Having hit up so many nightclubs and intimate venues in his roughly yearlong career run, John Legend milked every swoon and cheer Monday night (Oct. 30) at New York's Nokia Theatre.
Having hit up so many nightclubs and intimate venues in his roughly yearlong career run, John Legend milked every swoon and cheer Monday night (Oct. 30) at New York's Nokia Theatre. At show's end, he advised his diverse legion about the "rules of encore" -- he'd retire to his dressing room but if he could hear the crowd loud enough from there, he'd have to come back out. Those were the rules.
Sure enough, when the Ohio-bred crooner/pianist vanished after performing his touching ballad "Ordinary People" and feigning goodbyes, the mob roared and stomped its feet, chanting "We want more." A placating Legend reappeared to perform the key-twinkling "Stay With You" and finally "So High," from his 2005 Grammy-winning debut "Get Lifted." The Kanye West protege thanked his band and New York for jumpstarting his career. And it was clear Legend was a new artist no more.
The scene -- and the excitement -- was noticeably different from over a year ago when a then rookie Legend first graced the stage. This time, he was more assured and hammed-up, less nervous and unadulterated. You could tell he planned this one out (for "Slow Dance," he predictably selected a female member from the crowd to groove with). Now he also had a catalog of classics to sift through, not to mention a loyal following that grasped every lyric and vocal shift (one guy knew the adlibs by heart and the security guard was bopping). It was hard to tell that Legend's sophomore disc "Once Again" had barely spent a week on the shelves.
Backed by a highly talented band, the singer kicked off his set with the gospel-esque "Heaven Only Knows" (from "Once Again") before launching into the equally upbeat "Let's Get Lifted," "Number One" ("Get Lifted") and his latest organ-infused single "Save Room." Throughout the night, he alternated between tracks from "Get Lifted" and "Once Again," switching to the other disc at the most precise moments. When the mood needed uplifting, he decided on "I Can Change" and "P.D.A. (We Don't Care)," and when things needed to be laidback, he offered the slow burners "Show Me" and "Again" (both from album two).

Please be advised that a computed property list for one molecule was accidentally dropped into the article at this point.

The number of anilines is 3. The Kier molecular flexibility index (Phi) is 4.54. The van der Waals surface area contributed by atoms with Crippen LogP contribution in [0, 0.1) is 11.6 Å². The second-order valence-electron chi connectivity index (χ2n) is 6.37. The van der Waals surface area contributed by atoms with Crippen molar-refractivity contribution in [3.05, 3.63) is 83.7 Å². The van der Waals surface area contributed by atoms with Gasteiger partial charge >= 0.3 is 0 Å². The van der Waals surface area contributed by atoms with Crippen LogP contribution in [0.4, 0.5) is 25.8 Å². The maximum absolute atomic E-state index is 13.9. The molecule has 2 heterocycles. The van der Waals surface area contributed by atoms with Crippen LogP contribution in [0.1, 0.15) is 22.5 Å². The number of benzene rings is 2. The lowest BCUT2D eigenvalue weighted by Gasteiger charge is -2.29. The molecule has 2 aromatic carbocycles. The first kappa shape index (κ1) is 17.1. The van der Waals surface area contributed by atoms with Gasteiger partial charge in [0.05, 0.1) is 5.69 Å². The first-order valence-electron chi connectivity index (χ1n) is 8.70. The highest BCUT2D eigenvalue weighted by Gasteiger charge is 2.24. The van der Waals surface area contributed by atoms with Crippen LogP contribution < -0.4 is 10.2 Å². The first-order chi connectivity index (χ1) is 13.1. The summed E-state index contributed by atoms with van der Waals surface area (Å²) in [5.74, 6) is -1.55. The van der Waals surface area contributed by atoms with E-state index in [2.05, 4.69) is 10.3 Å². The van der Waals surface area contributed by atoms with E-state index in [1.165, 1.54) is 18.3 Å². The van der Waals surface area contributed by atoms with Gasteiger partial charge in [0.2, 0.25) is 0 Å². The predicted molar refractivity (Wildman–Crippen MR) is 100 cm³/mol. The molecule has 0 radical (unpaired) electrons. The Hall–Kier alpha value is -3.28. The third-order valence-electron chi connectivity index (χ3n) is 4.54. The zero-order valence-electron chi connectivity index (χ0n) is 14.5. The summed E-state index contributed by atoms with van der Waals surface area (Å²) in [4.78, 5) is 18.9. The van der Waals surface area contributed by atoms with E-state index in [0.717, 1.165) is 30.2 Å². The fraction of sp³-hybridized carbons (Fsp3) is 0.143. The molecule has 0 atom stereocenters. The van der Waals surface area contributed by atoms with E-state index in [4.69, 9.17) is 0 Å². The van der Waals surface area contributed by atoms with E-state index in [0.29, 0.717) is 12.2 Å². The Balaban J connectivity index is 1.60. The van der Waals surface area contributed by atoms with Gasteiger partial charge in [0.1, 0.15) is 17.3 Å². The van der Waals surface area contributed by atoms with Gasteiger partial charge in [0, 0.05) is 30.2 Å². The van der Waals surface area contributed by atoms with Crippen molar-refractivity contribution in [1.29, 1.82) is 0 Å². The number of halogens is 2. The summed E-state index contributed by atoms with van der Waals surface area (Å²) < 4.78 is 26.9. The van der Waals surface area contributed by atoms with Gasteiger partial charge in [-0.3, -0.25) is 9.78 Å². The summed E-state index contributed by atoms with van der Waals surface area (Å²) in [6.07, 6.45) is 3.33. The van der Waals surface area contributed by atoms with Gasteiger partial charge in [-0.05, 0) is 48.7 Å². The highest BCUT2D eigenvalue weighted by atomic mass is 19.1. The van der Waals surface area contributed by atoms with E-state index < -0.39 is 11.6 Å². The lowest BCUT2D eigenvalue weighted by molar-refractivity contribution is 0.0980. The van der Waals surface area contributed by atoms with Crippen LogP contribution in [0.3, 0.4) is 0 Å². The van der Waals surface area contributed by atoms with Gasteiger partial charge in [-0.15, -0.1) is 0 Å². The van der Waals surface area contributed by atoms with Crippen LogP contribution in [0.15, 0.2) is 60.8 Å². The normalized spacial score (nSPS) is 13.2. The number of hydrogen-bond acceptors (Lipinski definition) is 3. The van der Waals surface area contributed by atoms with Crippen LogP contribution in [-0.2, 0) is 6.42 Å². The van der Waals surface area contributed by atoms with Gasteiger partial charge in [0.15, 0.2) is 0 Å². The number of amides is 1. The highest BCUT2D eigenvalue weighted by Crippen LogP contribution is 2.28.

Much of "Once Again" finds Legend spinning nostalgic soul grooves into contemporary tales of love triangles and romantic trysts -- all of which boasted lovely background additions and lush instrumentation. For those who had not already bought the new disc, Legend performed all but two album cuts (one an interlude and the other, a back-from-war cut called "Coming Home"). He insisted that the new album scales back the adulterous spirit of "Get Lifted." And accordingly, he presented a short narrative, prefacing "Each Day Gets Better" with a chat about the fickleness of love, followed by a fusion of "Again" and "Another Again" and "Maxine," a song about spotting his girl with another man.
Opening for Legend was the rather out-of-place rapper Consequence (another Kanye signee) and the soulful Robin Thicke, who started off on the right foot -- seated at a piano in a genuine state. But things got iffy when the blue-eyed singer strutted and stomped about the stage, triggering comparisons to Justin Timberlake, from the moves down to the suit-plus-sneakers get-up. Still, Thicke upped the energy and his whispery falsetto could not be denied as he belted out smooth joints like "I Need You" and "Lost Without You," from his recent sophomore set "The Evolution Of Robin Thicke" (Star Trak/Interscope).
Despite Thicke having been in the game longer, Legend was notably more focused. At one point, he crudely mentioned that "Once Again" was expected to sell about 225,000 copies in its first week, insisting that everyone tell their friends and that he would not be satisfied until it hit 5 million sales. Perhaps the old Legend would have been happy with just the love -- but it seems Kanye has taught him well.
- News